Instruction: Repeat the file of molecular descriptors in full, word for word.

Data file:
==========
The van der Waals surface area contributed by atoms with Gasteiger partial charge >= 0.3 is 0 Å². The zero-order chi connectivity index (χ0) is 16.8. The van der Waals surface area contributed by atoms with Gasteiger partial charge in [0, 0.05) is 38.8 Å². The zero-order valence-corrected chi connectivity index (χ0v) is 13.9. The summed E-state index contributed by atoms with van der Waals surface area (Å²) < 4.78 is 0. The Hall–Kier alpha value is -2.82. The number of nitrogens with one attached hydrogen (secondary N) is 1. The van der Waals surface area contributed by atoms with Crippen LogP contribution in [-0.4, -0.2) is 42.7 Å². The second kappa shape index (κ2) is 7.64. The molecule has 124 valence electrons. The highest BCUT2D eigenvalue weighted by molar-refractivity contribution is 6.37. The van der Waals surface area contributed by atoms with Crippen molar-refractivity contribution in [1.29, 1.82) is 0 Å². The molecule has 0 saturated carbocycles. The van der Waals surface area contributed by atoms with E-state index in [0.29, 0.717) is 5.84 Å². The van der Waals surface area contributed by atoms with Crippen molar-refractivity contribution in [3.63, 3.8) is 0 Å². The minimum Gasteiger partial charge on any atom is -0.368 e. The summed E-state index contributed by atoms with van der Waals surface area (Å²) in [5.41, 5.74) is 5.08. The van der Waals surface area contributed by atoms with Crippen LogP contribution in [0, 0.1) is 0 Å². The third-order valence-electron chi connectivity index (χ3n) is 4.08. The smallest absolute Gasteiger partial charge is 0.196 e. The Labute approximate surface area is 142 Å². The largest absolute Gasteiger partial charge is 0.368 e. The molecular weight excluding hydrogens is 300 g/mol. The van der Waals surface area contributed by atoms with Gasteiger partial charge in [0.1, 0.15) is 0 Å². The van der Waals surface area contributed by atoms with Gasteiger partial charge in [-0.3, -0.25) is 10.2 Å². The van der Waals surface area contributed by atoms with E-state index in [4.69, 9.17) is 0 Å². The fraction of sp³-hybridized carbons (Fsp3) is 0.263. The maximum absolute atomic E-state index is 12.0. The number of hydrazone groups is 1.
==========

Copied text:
The van der Waals surface area contributed by atoms with Gasteiger partial charge >= 0.3 is 0 Å². The zero-order chi connectivity index (χ0) is 16.8. The van der Waals surface area contributed by atoms with Gasteiger partial charge in [0, 0.05) is 38.8 Å². The zero-order valence-corrected chi connectivity index (χ0v) is 13.9. The summed E-state index contributed by atoms with van der Waals surface area (Å²) < 4.78 is 0. The Hall–Kier alpha value is -2.82. The number of nitrogens with one attached hydrogen (secondary N) is 1. The van der Waals surface area contributed by atoms with Crippen LogP contribution in [-0.4, -0.2) is 42.7 Å². The second kappa shape index (κ2) is 7.64. The molecule has 124 valence electrons. The highest BCUT2D eigenvalue weighted by molar-refractivity contribution is 6.37. The van der Waals surface area contributed by atoms with Crippen molar-refractivity contribution in [1.29, 1.82) is 0 Å². The molecule has 0 saturated carbocycles. The van der Waals surface area contributed by atoms with E-state index in [0.29, 0.717) is 5.84 Å². The van der Waals surface area contributed by atoms with Crippen molar-refractivity contribution in [3.63, 3.8) is 0 Å². The minimum Gasteiger partial charge on any atom is -0.368 e. The summed E-state index contributed by atoms with van der Waals surface area (Å²) in [5.41, 5.74) is 5.08. The van der Waals surface area contributed by atoms with Crippen LogP contribution in [0, 0.1) is 0 Å². The third-order valence-electron chi connectivity index (χ3n) is 4.08. The smallest absolute Gasteiger partial charge is 0.196 e. The Labute approximate surface area is 142 Å². The largest absolute Gasteiger partial charge is 0.368 e. The molecular weight excluding hydrogens is 300 g/mol. The van der Waals surface area contributed by atoms with Gasteiger partial charge in [0.1, 0.15) is 0 Å². The van der Waals surface area contributed by atoms with Gasteiger partial charge in [-0.3, -0.25) is 10.2 Å². The van der Waals surface area contributed by atoms with E-state index in [4.69, 9.17) is 0 Å². The fraction of sp³-hybridized carbons (Fsp3) is 0.263. The maximum absolute atomic E-state index is 12.0. The number of hydrazone groups is 1.